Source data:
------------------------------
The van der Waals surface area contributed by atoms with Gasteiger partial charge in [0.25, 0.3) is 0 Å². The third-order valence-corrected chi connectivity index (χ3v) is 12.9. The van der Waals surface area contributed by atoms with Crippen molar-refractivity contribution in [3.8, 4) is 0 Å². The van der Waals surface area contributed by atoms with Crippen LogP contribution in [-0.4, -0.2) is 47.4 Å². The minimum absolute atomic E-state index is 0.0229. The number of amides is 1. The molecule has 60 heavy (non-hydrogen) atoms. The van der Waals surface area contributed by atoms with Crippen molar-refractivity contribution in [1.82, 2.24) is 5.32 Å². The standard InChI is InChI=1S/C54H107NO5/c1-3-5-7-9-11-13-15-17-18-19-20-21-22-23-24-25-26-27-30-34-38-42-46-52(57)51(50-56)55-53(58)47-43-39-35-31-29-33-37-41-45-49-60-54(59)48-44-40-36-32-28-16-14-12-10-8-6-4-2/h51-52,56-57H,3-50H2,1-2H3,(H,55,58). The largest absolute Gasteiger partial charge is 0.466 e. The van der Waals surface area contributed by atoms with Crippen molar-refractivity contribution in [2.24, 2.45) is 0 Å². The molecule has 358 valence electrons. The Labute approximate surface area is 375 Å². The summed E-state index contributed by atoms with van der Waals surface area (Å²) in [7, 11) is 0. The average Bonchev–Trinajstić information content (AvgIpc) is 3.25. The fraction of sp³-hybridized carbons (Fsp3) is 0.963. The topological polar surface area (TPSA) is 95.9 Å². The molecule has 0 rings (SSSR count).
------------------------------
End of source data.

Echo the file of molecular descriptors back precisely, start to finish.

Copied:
The van der Waals surface area contributed by atoms with Gasteiger partial charge in [0.25, 0.3) is 0 Å². The third-order valence-corrected chi connectivity index (χ3v) is 12.9. The van der Waals surface area contributed by atoms with Crippen molar-refractivity contribution in [3.8, 4) is 0 Å². The van der Waals surface area contributed by atoms with Crippen LogP contribution in [-0.4, -0.2) is 47.4 Å². The minimum absolute atomic E-state index is 0.0229. The number of amides is 1. The molecule has 60 heavy (non-hydrogen) atoms. The van der Waals surface area contributed by atoms with Crippen molar-refractivity contribution in [1.82, 2.24) is 5.32 Å². The standard InChI is InChI=1S/C54H107NO5/c1-3-5-7-9-11-13-15-17-18-19-20-21-22-23-24-25-26-27-30-34-38-42-46-52(57)51(50-56)55-53(58)47-43-39-35-31-29-33-37-41-45-49-60-54(59)48-44-40-36-32-28-16-14-12-10-8-6-4-2/h51-52,56-57H,3-50H2,1-2H3,(H,55,58). The largest absolute Gasteiger partial charge is 0.466 e. The van der Waals surface area contributed by atoms with Crippen molar-refractivity contribution in [2.24, 2.45) is 0 Å². The molecule has 358 valence electrons. The Labute approximate surface area is 375 Å². The summed E-state index contributed by atoms with van der Waals surface area (Å²) in [7, 11) is 0. The average Bonchev–Trinajstić information content (AvgIpc) is 3.25. The fraction of sp³-hybridized carbons (Fsp3) is 0.963. The topological polar surface area (TPSA) is 95.9 Å². The molecule has 0 rings (SSSR count).